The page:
Both two founders of Airbnb are architects, so you'd expect to find designer armchairs in their offices. And yet, you couldn’t be more wrong: the aesthetics is consistent with their product – an architecture that I would describe as childish. Chris Lehane, former advisor to Bill Clinton and inspirer of House of Cards’s chief of staff (Doug Stamper), is now an Airbnb manager and, like the others, he has a small office in the headquarters: his is Cuban style (the others are German, Italian, Mexican, etc.) and it's junkspace architecture, it reminds me of a shop in a mall. Everything is part of the aesthetics of a place that is mainly populated by young people. There are very few adults because if you happen to have children then you can no longer afford to live here: just to make an example, a kindergarten registration costs about thirty thousand dollars a year. So, everyone lives together, everyone is more or less single, and lives in Victorian-style villas.

Michele Masneri

Among the many stories about gentrification, we find that of Oakland’s Golden State Warriors, who moved to San Francisco. This resulted in an increase in ticket prices and many fan riots.
San Francisco is very different from Los Angeles. For example, there are no artists, so gentrification is different too. Many people talk inappropriately about it, especially in Italy where it practically doesn't exist, except for maybe in a couple of Milanese neighborhoods. In Rome it’s exactly the other way around: Parioli is the neighborhood with the most sinkholes in Italy, and in the historic center there is a democratization of degradation that sometimes is higher than that of the suburbs. San Francisco isn’t densely populated, and it has very strict building rules: here, illegal construction simply does not exist, the parks are protected at a constitutional level and there is a real passion for greenery. Gentrification is induced only by technology, and this is the weak point. While I was there, I often went to L.A. not only for its lower prices, but also for its greater social diversity. Professors, lawyers, artists and architects can’t survive in San Francisco, so after a while I didn't know who to talk to. The only journalists in the city are specialized journalists, and they only talk about money. It's a monoculture! Castro, the historic gay neighborhood, is flooded by techies who are always looking for new neighborhoods to colonize. They all co-live, who lives alone is an eccentric. The director of the Harvey Milk museum, however, is not worried about it: he says that the gay community has always moved over the years. For example, in the 1800s, it was on the Barbary Coast, while the city was almost for men only (gold diggers, sailors and Alcatraz convicts).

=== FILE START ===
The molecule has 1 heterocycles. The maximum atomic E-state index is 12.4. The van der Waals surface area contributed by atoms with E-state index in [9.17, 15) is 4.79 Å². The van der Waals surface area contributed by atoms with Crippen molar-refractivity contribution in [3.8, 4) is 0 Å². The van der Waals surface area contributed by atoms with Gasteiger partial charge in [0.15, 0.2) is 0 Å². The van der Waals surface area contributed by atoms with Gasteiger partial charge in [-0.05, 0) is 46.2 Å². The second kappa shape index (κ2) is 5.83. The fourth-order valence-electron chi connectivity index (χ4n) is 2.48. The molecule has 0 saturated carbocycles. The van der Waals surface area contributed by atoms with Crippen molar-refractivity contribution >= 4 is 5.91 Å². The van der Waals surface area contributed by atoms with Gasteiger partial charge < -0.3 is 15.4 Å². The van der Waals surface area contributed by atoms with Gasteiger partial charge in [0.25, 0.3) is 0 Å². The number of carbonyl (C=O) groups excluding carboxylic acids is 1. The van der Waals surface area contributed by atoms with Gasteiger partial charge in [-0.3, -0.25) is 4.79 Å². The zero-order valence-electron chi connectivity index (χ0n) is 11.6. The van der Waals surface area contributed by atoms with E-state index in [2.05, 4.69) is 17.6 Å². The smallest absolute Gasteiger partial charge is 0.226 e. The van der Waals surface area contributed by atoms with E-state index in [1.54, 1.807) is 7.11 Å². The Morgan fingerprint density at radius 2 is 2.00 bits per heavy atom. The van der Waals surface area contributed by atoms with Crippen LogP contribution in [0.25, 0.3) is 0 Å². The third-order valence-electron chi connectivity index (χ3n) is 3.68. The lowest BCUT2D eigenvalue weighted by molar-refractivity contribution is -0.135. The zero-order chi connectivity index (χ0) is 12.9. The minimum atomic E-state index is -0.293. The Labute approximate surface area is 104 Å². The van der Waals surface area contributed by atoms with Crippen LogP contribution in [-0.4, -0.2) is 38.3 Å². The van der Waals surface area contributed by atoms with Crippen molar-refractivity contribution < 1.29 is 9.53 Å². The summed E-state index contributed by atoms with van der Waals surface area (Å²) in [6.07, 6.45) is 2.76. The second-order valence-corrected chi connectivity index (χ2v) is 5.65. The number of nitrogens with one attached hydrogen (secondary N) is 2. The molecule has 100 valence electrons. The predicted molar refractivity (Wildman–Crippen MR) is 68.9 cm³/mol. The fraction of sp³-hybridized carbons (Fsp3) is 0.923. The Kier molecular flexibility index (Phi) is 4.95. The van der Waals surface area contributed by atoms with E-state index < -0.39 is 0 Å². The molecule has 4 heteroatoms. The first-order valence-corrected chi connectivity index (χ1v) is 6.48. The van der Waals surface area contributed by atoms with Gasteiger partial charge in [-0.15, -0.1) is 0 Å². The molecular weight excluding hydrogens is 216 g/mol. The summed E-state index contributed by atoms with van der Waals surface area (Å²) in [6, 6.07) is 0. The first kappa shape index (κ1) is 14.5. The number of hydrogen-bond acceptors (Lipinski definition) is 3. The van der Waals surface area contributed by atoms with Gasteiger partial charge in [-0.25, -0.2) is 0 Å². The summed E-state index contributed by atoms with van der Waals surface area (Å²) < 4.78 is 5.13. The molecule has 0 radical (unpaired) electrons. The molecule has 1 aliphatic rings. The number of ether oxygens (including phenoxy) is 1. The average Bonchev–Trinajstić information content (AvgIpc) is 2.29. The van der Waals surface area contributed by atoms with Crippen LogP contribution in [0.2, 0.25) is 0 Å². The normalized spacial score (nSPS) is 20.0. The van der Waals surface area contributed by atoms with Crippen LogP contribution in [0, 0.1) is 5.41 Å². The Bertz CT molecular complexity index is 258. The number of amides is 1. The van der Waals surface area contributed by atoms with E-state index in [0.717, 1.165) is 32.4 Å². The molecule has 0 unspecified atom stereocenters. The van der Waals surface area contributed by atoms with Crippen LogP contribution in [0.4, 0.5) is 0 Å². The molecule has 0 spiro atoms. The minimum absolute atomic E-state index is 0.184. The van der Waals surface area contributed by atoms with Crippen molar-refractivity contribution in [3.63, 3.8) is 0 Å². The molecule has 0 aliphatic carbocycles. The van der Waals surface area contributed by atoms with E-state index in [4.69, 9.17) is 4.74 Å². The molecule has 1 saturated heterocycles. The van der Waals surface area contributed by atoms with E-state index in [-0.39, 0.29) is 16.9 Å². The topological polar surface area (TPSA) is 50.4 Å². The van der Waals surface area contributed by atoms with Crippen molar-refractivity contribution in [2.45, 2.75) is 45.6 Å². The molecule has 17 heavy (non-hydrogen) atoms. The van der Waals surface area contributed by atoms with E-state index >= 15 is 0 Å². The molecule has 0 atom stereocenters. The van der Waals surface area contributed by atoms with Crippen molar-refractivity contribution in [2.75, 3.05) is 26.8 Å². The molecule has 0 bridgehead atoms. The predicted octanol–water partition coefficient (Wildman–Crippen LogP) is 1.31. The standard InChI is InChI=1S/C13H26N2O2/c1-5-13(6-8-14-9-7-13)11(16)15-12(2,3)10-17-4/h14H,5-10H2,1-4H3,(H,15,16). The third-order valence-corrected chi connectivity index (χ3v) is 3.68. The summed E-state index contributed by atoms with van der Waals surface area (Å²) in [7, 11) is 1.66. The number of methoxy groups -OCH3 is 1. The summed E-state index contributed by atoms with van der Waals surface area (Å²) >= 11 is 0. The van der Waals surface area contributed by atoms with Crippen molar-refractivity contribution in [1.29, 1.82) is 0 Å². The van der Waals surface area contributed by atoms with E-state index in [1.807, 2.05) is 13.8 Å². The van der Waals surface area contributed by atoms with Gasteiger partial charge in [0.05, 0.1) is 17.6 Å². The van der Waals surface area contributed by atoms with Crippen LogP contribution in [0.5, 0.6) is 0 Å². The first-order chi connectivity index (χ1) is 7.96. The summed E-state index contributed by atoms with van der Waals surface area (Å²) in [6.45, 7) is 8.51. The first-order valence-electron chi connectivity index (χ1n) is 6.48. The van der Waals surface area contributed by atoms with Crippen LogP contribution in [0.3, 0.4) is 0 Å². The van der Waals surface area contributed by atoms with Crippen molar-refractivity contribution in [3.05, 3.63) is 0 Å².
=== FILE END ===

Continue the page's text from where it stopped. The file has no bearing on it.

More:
Golden Gate Bridge, San Francisco, USA. Photo James Lee on Unsplash

About that, you have written a lot about the architecture of gay saunas, which are almost like very festive hidden villages.
The saunas, which at the beginning of the AIDS epidemic were demonized because the mechanisms of the virus were not yet well known, are very few now. However, they should be seen in continuity with the neighborhood parties and gay prides in which tourists wear BDSM leather harnesses and stuff like that. This has important economic repercussions, from organic viagra to strictly ecological merchandising. Obviously, there is a demystified idea of sex, which is lived almost sportively. Everything is lightened and depowered, as it happens with America in general.

Even tourism here is unique.
Tourists here visit Linkedin’s headquarters and Steve Jobs’ garage, they take their picture in front of the big blue thumb at Facebook headquarters and so on… and they eat in the many excellent pubs and restaurants that surround these new ‘pilgrimage’ destinations. Not only the technology, but also the catering in Silicon Valley is excellent: the attention that there is today also in Italy for zero-mile food, farmer's markets, organic supermarkets like Whole Foods and Trader Joe’s comes all from here. In all of San Francisco there is only one run-down McDonald’s: I’m quite sure that every day, more hamburgers gets eaten in Rome than in the San Francisco Bay, where on the contrary avocado toasts are now very popular (and in Milan, too).

Opening image: Powell Street Station, San Francisco, USA. Photo Timo Strohmann. Preview image: photo JD Gipson on Unsplash